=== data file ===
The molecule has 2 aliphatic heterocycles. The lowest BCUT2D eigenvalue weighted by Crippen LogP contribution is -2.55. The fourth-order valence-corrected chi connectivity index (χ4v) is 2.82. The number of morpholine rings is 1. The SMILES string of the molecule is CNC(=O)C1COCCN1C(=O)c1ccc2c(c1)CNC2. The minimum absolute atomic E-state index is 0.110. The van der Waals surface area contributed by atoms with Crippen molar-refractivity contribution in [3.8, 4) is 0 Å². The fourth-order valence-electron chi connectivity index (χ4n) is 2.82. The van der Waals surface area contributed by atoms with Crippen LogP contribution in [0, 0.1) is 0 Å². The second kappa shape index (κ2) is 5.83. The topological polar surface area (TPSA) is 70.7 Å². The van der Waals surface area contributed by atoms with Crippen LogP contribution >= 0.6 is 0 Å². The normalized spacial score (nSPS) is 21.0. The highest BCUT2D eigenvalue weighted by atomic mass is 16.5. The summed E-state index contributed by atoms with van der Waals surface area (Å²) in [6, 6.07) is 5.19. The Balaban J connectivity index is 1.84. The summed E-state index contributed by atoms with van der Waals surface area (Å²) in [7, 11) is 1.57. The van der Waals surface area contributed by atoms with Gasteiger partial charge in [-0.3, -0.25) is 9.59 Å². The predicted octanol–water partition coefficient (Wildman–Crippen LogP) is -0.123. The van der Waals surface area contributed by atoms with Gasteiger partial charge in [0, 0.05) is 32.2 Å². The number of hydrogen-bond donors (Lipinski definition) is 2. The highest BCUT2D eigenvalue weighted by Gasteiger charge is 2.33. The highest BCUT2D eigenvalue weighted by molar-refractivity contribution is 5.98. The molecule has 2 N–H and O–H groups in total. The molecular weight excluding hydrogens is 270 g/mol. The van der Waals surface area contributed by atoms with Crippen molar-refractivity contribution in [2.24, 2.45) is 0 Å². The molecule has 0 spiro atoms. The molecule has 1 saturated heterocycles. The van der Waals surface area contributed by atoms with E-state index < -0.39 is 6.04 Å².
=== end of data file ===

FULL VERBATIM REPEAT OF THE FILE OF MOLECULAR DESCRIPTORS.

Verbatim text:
The molecule has 2 aliphatic heterocycles. The lowest BCUT2D eigenvalue weighted by Crippen LogP contribution is -2.55. The fourth-order valence-corrected chi connectivity index (χ4v) is 2.82. The number of morpholine rings is 1. The SMILES string of the molecule is CNC(=O)C1COCCN1C(=O)c1ccc2c(c1)CNC2. The minimum absolute atomic E-state index is 0.110. The van der Waals surface area contributed by atoms with Crippen molar-refractivity contribution in [3.8, 4) is 0 Å². The fourth-order valence-electron chi connectivity index (χ4n) is 2.82. The van der Waals surface area contributed by atoms with Crippen LogP contribution in [0, 0.1) is 0 Å². The second kappa shape index (κ2) is 5.83. The topological polar surface area (TPSA) is 70.7 Å². The van der Waals surface area contributed by atoms with Crippen LogP contribution >= 0.6 is 0 Å². The normalized spacial score (nSPS) is 21.0. The highest BCUT2D eigenvalue weighted by atomic mass is 16.5. The summed E-state index contributed by atoms with van der Waals surface area (Å²) in [6, 6.07) is 5.19. The Balaban J connectivity index is 1.84. The summed E-state index contributed by atoms with van der Waals surface area (Å²) in [7, 11) is 1.57. The van der Waals surface area contributed by atoms with Gasteiger partial charge in [-0.3, -0.25) is 9.59 Å². The predicted octanol–water partition coefficient (Wildman–Crippen LogP) is -0.123. The van der Waals surface area contributed by atoms with Gasteiger partial charge in [0, 0.05) is 32.2 Å². The number of hydrogen-bond donors (Lipinski definition) is 2. The highest BCUT2D eigenvalue weighted by Gasteiger charge is 2.33. The highest BCUT2D eigenvalue weighted by molar-refractivity contribution is 5.98. The molecule has 2 N–H and O–H groups in total. The molecular weight excluding hydrogens is 270 g/mol. The van der Waals surface area contributed by atoms with Crippen molar-refractivity contribution in [2.24, 2.45) is 0 Å². The molecule has 0 spiro atoms. The molecule has 1 saturated heterocycles. The van der Waals surface area contributed by atoms with E-state index < -0.39 is 6.04 Å².